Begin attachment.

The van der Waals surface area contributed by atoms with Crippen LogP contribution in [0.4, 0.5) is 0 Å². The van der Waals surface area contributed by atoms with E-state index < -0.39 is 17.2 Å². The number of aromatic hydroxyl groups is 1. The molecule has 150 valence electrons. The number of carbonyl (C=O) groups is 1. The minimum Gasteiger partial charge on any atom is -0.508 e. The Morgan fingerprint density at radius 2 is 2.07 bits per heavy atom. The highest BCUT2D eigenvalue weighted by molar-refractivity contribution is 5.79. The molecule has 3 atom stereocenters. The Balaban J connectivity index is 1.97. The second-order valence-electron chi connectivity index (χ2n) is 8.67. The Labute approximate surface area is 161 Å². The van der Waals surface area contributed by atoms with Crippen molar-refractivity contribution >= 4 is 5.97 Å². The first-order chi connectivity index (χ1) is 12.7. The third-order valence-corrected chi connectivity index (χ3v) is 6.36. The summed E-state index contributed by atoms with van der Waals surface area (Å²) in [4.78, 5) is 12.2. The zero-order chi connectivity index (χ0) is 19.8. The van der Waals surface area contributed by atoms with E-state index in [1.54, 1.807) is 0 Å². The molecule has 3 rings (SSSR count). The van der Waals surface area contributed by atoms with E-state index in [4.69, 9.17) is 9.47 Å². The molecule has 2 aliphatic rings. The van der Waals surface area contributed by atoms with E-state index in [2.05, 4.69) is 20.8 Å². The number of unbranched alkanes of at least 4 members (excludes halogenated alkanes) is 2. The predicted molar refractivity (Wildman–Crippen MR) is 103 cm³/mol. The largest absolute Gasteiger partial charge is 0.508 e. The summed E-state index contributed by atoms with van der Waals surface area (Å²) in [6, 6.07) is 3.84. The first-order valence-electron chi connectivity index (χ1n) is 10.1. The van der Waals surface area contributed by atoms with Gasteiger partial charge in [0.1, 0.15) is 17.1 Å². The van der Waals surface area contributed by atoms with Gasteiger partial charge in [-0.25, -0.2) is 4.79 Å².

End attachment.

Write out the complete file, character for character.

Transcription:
The van der Waals surface area contributed by atoms with Crippen LogP contribution in [0.4, 0.5) is 0 Å². The van der Waals surface area contributed by atoms with E-state index < -0.39 is 17.2 Å². The number of aromatic hydroxyl groups is 1. The molecule has 150 valence electrons. The number of carbonyl (C=O) groups is 1. The minimum Gasteiger partial charge on any atom is -0.508 e. The Morgan fingerprint density at radius 2 is 2.07 bits per heavy atom. The highest BCUT2D eigenvalue weighted by molar-refractivity contribution is 5.79. The molecule has 3 atom stereocenters. The Balaban J connectivity index is 1.97. The second-order valence-electron chi connectivity index (χ2n) is 8.67. The Labute approximate surface area is 161 Å². The van der Waals surface area contributed by atoms with Crippen molar-refractivity contribution >= 4 is 5.97 Å². The first-order chi connectivity index (χ1) is 12.7. The third-order valence-corrected chi connectivity index (χ3v) is 6.36. The summed E-state index contributed by atoms with van der Waals surface area (Å²) in [4.78, 5) is 12.2. The zero-order chi connectivity index (χ0) is 19.8. The van der Waals surface area contributed by atoms with E-state index in [1.54, 1.807) is 0 Å². The molecule has 3 rings (SSSR count). The van der Waals surface area contributed by atoms with E-state index in [4.69, 9.17) is 9.47 Å². The molecule has 2 aliphatic rings. The van der Waals surface area contributed by atoms with E-state index in [2.05, 4.69) is 20.8 Å². The number of unbranched alkanes of at least 4 members (excludes halogenated alkanes) is 2. The predicted molar refractivity (Wildman–Crippen MR) is 103 cm³/mol. The largest absolute Gasteiger partial charge is 0.508 e. The summed E-state index contributed by atoms with van der Waals surface area (Å²) in [6, 6.07) is 3.84. The first-order valence-electron chi connectivity index (χ1n) is 10.1. The van der Waals surface area contributed by atoms with Gasteiger partial charge in [0.1, 0.15) is 17.1 Å². The van der Waals surface area contributed by atoms with Gasteiger partial charge in [-0.25, -0.2) is 4.79 Å².